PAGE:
Related to the idea of secular stagnation, the level and growth of U.S. real GDP have been much lower than would have been projected prior to the Great Recession. We investigate whether this stagnation is due to particularly large permanent effects of the Great Recession, a large and persistent negative output gap following the recession, or slower trend growth. Using a new Markov-switching time series model that allows a given recession and its recovery to be either U or L shaped and accounts for possible structural breaks in trend growth, we find the Great Recession was U shaped and the economy fully recovered from it by 2014. Instead, the relatively low level and growth of output appears to be driven by a reduction in trend growth that began in 2006 prior to the onset of the Great Recession. Our results help explain a lack of deflation in recent years without having to rely on a change in the slope of the Phillips Curve.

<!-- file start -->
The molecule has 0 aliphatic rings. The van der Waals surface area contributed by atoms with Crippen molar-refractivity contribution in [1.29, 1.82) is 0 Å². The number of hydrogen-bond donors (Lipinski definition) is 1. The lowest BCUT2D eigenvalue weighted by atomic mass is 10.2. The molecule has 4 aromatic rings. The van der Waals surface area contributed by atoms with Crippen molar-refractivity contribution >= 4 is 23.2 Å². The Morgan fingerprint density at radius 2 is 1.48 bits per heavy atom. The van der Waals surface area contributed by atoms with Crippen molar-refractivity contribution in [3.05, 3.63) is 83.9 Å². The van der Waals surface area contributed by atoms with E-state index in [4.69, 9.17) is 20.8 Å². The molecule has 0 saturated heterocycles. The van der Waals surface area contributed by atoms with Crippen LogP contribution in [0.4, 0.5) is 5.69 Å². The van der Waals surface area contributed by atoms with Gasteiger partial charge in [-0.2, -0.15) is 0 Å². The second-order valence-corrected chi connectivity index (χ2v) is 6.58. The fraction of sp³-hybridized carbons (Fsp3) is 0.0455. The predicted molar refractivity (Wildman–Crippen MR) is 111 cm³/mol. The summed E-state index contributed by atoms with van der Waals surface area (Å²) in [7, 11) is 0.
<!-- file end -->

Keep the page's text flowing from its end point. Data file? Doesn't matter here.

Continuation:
About Macroeconomics Seminar Series

A seminar series designed specifically for macroeconomists to connect and collaborate. 

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Venue

Colin Clark Building (#39)
Room: 
629